(N. C.)
Faro N. D.)
Cleveland Plain
Daily Observer,
Memphis Commer
1 clal Appeal,
Louisville Courtef
New Orleans Item,
Detroit News.
Minneapolis Journal
Jackson (Miss.)
St Louis Globe
Birmingham News,
Arkansas Oasette.
Wilmington (Del.)
Jacksonville Timea
Atlanta Journal.
Indianapolis (Ind.)
Des Moines Tribune
Kansas City Star,
News Times Dis
patch, (W. Va.)
Milwaukee Journal.
Germans Want to Know
When Britain Will Be Beat
Copenhagen, Nov. 9. Captain Per
sius, naval expert of the Berliner
Tageblatt, -notes growing impatience
among Germans with , the results of
the submarine campaign, registered in
a swelling flood of letters demanding
an answer to the question,' "When
shall we have England, bcatcnl" He
throws cold water on the optimists
and warns them against accepting as
reliable figures on destroyed tonnage,
including those apparently German,
and other statistical material.
Captain Persius says that with the
1917 harvest and the imports of grain
the food problem can scarcely become
a motive, for the next six months at
least, to make Great Britain inclined
to conclude peace.
Teachers Late; Must Stay After
School; They Sing "Aunt Dinah"
S. Toledo Sherry, government in
spector of Indian schools, arose in his
seat during the general meeting of
the state teachers Friday morning to
inquire what is the constitution of the
Nebraska State Teachers' association
between friends. . '
Miss Lida Lee Tall of Baltimore
was addressing the teachers when
Mr. Sherry obtained the privilege of
the floor to ask that the rules be sus
pended and tS00 belated teachers be
admitted to the Auditorium.
A rule of the association prohibits
admittance during a number of the
program. This morning's meeting had
been announced in various ways to
begin, at 9:30, but it was not called un
til 9:35 and 500 arrived after that
time, to remain outside until' Mr.
Sherry's persistence at the door over
came the guard. Once inside, the In
dian school inspector hastened to a
vantage point in the balcony and
straightway affected an entrance for
the 500 teachers who were late.
President Martha Powell of the as
sociation, declared that all who were
late should remain after school fifteen
Mae H. Schreiber of Boston, one of
the principal speakers before the as
sociation, was curious to know what
the teachers who were late would say
if 500 of their pupils were tardy at
Mr. Sherry was so happy in having
gained his point that he joined in
singmg the chorus of "Aunt Dinah's
Quilting Party" , the community
singing led by Thomas J; Kelly.
4 .
War Department Social Evil
Sleuth Finds Gate City So
Clean He Will Tarry
Only One Day.
Henry F. Burt of the War depart
ment commission on training camp
activities arrived in Omaha Friday
morning to open his campaign to min
imize social evils which tempt Uncle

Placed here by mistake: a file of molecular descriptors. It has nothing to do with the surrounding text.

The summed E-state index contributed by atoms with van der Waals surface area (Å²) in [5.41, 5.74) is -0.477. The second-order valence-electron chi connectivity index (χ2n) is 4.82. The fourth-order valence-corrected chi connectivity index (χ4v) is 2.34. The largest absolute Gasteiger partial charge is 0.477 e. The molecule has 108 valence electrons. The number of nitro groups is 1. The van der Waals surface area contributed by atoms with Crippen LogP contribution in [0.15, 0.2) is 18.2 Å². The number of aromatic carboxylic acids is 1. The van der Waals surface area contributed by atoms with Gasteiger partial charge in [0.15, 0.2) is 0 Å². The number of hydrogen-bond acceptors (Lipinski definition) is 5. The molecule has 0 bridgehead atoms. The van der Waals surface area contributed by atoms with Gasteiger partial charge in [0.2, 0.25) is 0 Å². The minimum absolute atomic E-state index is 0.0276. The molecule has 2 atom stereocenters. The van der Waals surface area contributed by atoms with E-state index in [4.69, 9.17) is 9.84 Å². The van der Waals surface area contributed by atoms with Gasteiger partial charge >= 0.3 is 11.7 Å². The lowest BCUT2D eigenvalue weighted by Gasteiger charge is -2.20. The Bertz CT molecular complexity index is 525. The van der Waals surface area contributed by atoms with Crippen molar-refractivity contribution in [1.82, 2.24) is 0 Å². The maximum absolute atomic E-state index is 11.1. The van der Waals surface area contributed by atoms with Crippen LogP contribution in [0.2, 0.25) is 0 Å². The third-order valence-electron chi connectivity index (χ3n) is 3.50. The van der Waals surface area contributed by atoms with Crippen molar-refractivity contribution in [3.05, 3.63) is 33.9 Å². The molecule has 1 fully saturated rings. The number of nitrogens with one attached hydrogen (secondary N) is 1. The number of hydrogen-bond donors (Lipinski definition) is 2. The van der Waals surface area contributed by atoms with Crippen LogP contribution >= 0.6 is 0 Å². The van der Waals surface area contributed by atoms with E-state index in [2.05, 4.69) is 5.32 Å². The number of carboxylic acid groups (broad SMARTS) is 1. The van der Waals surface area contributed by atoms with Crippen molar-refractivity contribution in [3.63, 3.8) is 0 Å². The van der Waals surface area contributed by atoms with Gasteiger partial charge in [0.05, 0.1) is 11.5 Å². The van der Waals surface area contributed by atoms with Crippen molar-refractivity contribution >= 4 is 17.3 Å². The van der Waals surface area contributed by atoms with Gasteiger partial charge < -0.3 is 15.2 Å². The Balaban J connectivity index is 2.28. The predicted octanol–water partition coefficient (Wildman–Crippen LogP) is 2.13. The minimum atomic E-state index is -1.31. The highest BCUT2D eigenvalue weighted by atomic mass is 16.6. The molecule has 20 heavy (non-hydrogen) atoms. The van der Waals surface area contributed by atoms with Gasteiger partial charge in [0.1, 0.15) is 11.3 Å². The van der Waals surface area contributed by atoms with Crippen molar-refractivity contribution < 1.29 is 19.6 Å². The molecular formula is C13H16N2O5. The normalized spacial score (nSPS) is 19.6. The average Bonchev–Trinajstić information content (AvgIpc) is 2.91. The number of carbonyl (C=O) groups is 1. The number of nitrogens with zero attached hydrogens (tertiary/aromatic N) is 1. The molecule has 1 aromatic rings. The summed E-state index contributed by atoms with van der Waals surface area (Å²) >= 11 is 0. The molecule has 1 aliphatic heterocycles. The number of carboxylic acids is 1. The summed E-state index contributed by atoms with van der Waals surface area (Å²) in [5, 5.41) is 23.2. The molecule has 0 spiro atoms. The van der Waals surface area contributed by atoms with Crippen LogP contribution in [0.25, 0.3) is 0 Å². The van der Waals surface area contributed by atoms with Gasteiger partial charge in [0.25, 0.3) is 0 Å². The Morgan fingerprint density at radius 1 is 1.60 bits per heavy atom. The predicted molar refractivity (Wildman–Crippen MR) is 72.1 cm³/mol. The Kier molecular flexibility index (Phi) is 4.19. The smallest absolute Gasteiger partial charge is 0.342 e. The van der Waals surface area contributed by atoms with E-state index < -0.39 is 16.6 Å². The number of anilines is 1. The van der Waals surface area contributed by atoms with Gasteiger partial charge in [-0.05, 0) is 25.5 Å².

Sam's soldiers in the encampments
near Omaha. J
"I .have had an investigator in
Omaha this week. lie is one of the
best in his line of work in the coun
try and I can say that Omaha is one
of the cleanest citiesi from a moral
standpoint, that we have visited. We
have found none better. This inves
tigator when I arrived told me he
found no street walkers nor open
houses of prostitution. He heard
there were a few places known as as
signation houses which have been re
ported to the chief of police," stated
Mr. Burt.
The government man said he found
it necessary to remain a week in Kan
sas City, but will be here only today.
He described conditions in Kansas
City as "very loose."
Praise ror Omaha, r ,
He was sincere in giving Omaha a
fine credit mark for moral cleanliness.
He does not wish to be understood
as savinc thrrp i nn immftralitv' iii
Omaha, but said he would report tfiat
as a metropolitan city he found. Oma-
U -I!. t t .L. A
nn uiiusuaiiy irec irum ine icnipia
tions he is removing from places near
encampments and forts.
This government man conferred
with Mayor Dahlman and Chief of
Police Dunn and was assured hearty
co-operation in attaining the end he is
"Secretary Baker has high ideals in
matters of oersonal nuritv.. We are
striving to furnish the soldiers in the
encampments with interesting and
healthy activities and to protect them
front evils' which experience has
showp reduces the efficiency of the
army, Mr. Burt added.
Prive Against Disease.
He stated that the War department
is making a determined drive against
certain infectious diseases which were
manifested to an alarming extent dur
ing the time the soldiers were at the
Mexican border.
"Worse than that," Mr. Burt re
Ihe commission on training camp
activities, created by the secretary of
war, in an official bulletin announced
the following law enforcement measures:
First Elimination of commercial
ized prostitution in the cantonment
zones. i
Second Repression of clandestine
Third Control of alcohol and
other aids of prostitution.
Fourth Combating of gambling,
use of drugs and other harmful prac
tice- - r AMsV-w '.
Secretary Stryker of Live
Stock Exchange Confident
Minimum Price on Hogs
Will Bring Returns.
"A careful review of the statement
made by Herbert Hoover, food com
missioner, and J. P. Cotton, chief of
the meat division of the food admin
istration, shows 'that it is the inten
tion of the department to do all in its